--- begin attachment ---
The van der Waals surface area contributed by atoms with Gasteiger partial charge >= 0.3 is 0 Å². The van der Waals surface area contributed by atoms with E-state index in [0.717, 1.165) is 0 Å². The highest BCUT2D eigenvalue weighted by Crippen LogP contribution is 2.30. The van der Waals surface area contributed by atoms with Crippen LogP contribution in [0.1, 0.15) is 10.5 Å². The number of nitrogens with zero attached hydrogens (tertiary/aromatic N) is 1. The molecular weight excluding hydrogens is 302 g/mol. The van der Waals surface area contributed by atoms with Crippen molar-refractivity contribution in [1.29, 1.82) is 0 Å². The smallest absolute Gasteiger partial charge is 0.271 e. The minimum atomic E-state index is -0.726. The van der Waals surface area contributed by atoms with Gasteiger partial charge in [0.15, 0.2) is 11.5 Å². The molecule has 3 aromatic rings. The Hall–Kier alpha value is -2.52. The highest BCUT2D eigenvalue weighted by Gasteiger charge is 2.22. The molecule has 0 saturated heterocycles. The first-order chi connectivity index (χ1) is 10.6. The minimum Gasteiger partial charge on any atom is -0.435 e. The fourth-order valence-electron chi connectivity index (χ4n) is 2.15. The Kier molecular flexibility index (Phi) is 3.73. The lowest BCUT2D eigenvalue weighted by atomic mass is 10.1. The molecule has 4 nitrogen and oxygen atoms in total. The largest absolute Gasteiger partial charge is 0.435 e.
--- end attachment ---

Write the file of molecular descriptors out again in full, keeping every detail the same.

The van der Waals surface area contributed by atoms with Gasteiger partial charge >= 0.3 is 0 Å². The van der Waals surface area contributed by atoms with E-state index in [0.717, 1.165) is 0 Å². The highest BCUT2D eigenvalue weighted by Crippen LogP contribution is 2.30. The van der Waals surface area contributed by atoms with Crippen LogP contribution in [0.1, 0.15) is 10.5 Å². The number of nitrogens with zero attached hydrogens (tertiary/aromatic N) is 1. The molecular weight excluding hydrogens is 302 g/mol. The van der Waals surface area contributed by atoms with Crippen molar-refractivity contribution in [1.29, 1.82) is 0 Å². The smallest absolute Gasteiger partial charge is 0.271 e. The minimum atomic E-state index is -0.726. The van der Waals surface area contributed by atoms with Gasteiger partial charge in [0.15, 0.2) is 11.5 Å². The molecule has 3 aromatic rings. The Hall–Kier alpha value is -2.52. The highest BCUT2D eigenvalue weighted by Gasteiger charge is 2.22. The molecule has 0 saturated heterocycles. The first-order chi connectivity index (χ1) is 10.6. The minimum Gasteiger partial charge on any atom is -0.435 e. The fourth-order valence-electron chi connectivity index (χ4n) is 2.15. The Kier molecular flexibility index (Phi) is 3.73. The lowest BCUT2D eigenvalue weighted by atomic mass is 10.1. The molecule has 4 nitrogen and oxygen atoms in total. The largest absolute Gasteiger partial charge is 0.435 e.